But with two wetlands and watercourses on the land, many neighbours worried the development would make local flooding worse. There were also concerns about hundreds of new residents adding strain to the sewer system.

"I'm very concerned about the drainage over there being so close to the wetland and also having a huge building in front of me," Claire Mafranc said after the meeting.

Mafranc said her current Allison Drive home in the area suffered major flood damage last summer, and she just bought a new house on Ashgrove Avenue that would be adjacent to the building site.

Claire Mafranc is worried her new home on Ashgrove Avenue alongside the proposed devleopment will have flooding issues due to construction disturbing the wetland on the site.
Claire Mafranc is worried her new home on Ashgrove Avenue alongside the proposed devleopment will have flooding issues due to construction disturbing the wetland on the site.

Claire Mafranc is worried her new home on Ashgrove Avenue alongside the proposed development will have flooding issues due. (CBC)

"I'm just worried that the same thing is gonna happen again," Mafranc said.

Trish Purdy, the councillor for the area, said she plans to continue conversations with Halifax Water about what upgrades are needed, or planned, for water and wastewater infrastructure in the area.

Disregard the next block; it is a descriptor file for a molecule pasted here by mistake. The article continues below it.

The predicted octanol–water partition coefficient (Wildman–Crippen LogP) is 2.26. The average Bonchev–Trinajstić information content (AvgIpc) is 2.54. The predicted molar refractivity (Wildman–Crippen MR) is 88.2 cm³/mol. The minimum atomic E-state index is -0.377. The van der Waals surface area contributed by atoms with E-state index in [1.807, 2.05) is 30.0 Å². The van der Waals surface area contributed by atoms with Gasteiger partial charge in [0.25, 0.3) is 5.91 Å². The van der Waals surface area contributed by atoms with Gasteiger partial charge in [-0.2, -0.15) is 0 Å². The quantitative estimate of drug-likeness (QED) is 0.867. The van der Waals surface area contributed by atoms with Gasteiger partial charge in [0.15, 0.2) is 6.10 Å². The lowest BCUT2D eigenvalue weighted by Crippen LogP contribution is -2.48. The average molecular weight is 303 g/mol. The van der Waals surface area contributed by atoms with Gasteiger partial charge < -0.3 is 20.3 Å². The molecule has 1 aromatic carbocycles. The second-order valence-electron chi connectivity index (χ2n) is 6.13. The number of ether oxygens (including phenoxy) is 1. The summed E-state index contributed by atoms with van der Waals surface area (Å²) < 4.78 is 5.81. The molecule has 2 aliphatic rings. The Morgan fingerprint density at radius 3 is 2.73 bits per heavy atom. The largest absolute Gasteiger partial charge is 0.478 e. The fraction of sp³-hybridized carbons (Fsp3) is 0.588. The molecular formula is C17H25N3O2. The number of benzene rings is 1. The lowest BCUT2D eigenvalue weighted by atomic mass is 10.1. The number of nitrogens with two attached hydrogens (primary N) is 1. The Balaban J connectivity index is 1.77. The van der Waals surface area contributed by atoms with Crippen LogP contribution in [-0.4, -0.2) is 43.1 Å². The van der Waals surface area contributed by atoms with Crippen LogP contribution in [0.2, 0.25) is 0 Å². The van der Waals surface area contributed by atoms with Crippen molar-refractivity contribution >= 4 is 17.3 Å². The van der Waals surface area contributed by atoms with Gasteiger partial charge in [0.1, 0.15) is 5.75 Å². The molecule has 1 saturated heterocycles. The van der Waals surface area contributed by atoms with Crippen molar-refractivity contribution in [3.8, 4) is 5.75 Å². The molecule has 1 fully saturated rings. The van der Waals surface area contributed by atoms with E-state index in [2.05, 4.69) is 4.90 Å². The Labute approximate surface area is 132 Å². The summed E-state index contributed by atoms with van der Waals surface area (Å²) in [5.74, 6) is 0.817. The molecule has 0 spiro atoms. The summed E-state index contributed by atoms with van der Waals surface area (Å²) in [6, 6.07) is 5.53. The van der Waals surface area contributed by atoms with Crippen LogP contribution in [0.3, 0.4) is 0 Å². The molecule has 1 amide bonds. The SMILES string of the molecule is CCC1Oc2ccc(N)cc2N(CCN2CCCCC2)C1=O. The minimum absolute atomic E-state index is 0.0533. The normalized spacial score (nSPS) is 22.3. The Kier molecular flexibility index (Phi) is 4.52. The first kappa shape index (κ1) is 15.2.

There are other major developments coming for the local area as well, including a six-storey residential building bringing 104 units to 1200 Cole Harbour Road in front of the Shoreham proposal.

"We need to make sure the infrastructure is going to support it," Purdy said. "Otherwise the residents that are here already are going to pay the price for this and a lot of them are already paying the price here in Cole Harbour."

Many people were also worried about adding more traffic onto congested Cole Harbour Road, which can often now see people take a half an hour if turning left from Colby Village during rush hour. In the summertime, many people said Bissett Road becomes backed up with long lines of cars headed to nearby beaches.